With the price of Brent crude surging past $113 per barrel on Wednesday amid concerns over supply disruptions after Russia’s invasion of Ukraine, and a steep hike in domestic fuel prices looking imminent, the Centre’s ambitious ethanol blending programme (EBP) may get a shot in the arm. The country is dependent on oil imports to meet more than 80% of its oil demands. In 2020-21, state-run oil marketing companies sold 3672 crore litres of ethanol-blended fuel, representing a foreign exchange saving of Rs 9580 crore ($1.3 billion).
According to the Indian Sugar Mills Association (ISMA), the country has a capacity to make 722 crore litres a year of ethanol currently, which will reach 1,500 crore litres a year by 2025. India’s ethanol blending has seen a sharp rise in the last five years, from 2.07% in 2016-17 to 8.10% in 2020-21. To help reduce its dependence on costly oil imports and provide farmers with an additional source of income, the Union government last year brought forward the target to achieve 20% ethanol blending with petrol from 2030 to 2025. “In 2020-21, the OMCs were supplied 302 crore litres of ethanol, from which the country achieved an average blending of 8.10%. We hope to see the country achieving 10% blending target by the end of FY2022 and 20% by 2025,” ISMA DG Abinash Verma said, adding that to meet the target, both the production and demand sides need to work in tandem.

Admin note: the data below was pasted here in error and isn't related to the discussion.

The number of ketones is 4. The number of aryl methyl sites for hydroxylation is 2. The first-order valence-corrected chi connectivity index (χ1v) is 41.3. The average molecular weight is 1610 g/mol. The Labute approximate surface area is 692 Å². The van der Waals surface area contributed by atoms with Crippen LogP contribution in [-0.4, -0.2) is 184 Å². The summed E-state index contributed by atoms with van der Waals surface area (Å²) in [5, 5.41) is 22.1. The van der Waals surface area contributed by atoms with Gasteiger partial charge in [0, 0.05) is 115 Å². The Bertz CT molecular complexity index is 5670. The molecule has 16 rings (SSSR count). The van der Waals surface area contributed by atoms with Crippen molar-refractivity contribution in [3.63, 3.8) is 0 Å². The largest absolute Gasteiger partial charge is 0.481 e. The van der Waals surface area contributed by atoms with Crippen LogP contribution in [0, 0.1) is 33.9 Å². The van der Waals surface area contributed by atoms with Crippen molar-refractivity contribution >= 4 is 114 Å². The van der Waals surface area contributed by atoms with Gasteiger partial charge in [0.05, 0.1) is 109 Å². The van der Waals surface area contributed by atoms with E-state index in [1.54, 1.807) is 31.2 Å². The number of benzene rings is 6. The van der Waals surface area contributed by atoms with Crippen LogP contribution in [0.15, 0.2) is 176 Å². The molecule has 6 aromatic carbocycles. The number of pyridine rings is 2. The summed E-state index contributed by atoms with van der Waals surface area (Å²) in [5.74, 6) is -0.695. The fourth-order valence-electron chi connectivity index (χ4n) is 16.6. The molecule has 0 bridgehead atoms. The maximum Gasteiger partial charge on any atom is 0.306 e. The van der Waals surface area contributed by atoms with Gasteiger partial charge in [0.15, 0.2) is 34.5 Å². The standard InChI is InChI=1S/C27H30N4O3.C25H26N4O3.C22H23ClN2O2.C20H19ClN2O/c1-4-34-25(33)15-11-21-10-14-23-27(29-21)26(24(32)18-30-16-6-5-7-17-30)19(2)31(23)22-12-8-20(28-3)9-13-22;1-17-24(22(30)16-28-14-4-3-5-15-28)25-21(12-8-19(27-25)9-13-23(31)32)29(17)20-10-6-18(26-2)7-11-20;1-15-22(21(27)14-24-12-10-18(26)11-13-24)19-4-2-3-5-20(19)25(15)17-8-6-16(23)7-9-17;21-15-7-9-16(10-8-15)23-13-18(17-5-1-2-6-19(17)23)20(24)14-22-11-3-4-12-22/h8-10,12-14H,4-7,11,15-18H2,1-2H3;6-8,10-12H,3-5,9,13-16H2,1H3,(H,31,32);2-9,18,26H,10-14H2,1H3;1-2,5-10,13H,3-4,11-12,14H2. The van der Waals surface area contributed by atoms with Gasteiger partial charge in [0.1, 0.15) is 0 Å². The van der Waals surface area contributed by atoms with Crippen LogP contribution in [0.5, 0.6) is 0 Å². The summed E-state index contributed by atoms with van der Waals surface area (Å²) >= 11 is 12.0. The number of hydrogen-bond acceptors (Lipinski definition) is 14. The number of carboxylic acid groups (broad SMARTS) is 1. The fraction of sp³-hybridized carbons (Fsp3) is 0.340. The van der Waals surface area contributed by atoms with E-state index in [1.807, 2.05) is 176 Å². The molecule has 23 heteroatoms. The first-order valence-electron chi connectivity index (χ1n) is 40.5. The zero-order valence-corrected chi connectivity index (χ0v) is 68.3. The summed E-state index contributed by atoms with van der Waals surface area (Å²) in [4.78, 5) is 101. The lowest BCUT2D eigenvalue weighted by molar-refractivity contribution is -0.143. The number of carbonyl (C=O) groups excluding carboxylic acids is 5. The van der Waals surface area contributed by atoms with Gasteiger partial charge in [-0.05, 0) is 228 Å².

According to the Niti Aayog’s roadmap for ethanol blending, India’s net import of petroleum in 2020-21 was 185 million tonnes at a cost of $55 billion. “A successful E20 programme can save the country $4 billion per annum (Rs 30,000 crore),” it said.
With a view to enhance ethanol production capacity in the country, the central government has notified two interest subvention schemes in 2018 and 2019 for molasses-based distilleries, under which interest subvention at the rate of 6% per annum or 50% of the rate of interest charged.
As per the Niti’s ethanol production projections, India will have 1016 crore litres for 20% ethanol blending by 2025-26, out of which 466 crore litres would be grain-based ethanol, while 550 crore litres would be molasses based.
“We are confident of having enough production capacity to supply the required estimated 1020 cr litres by 2025. The industry has shown a lot of interest in scaling up production, but what needs to be worked on now is to augment the demand said too, which includes getting augmenting the storage capacity in the depots for offtake of capacity and dispensing at retail pumps, which will can provide both E10 as well as E20 fuel. We also need the auto companies to come up with the right kind of cars and two-wheelers that are E20 compatible for the programme to be successful,” he said.
When asked whether the E20 deadline will be preponed, especially in view of the heightened crude oil prices, the ISMA DG said that while production of ethanol can be preponed, the demand cannot be preponed as the auto manufacturers would need time to start rolling out vehicles that are E20 compatible.
“From April 2023 onwards, E20 compatible vehicles will start rolling out and we expect that by 2025, as many as 25% to 30% of the vehicles on the streets would be E20 compatible. But to make 100% vehicles E20 compatible, we would need more time,” he said.
via India Infoline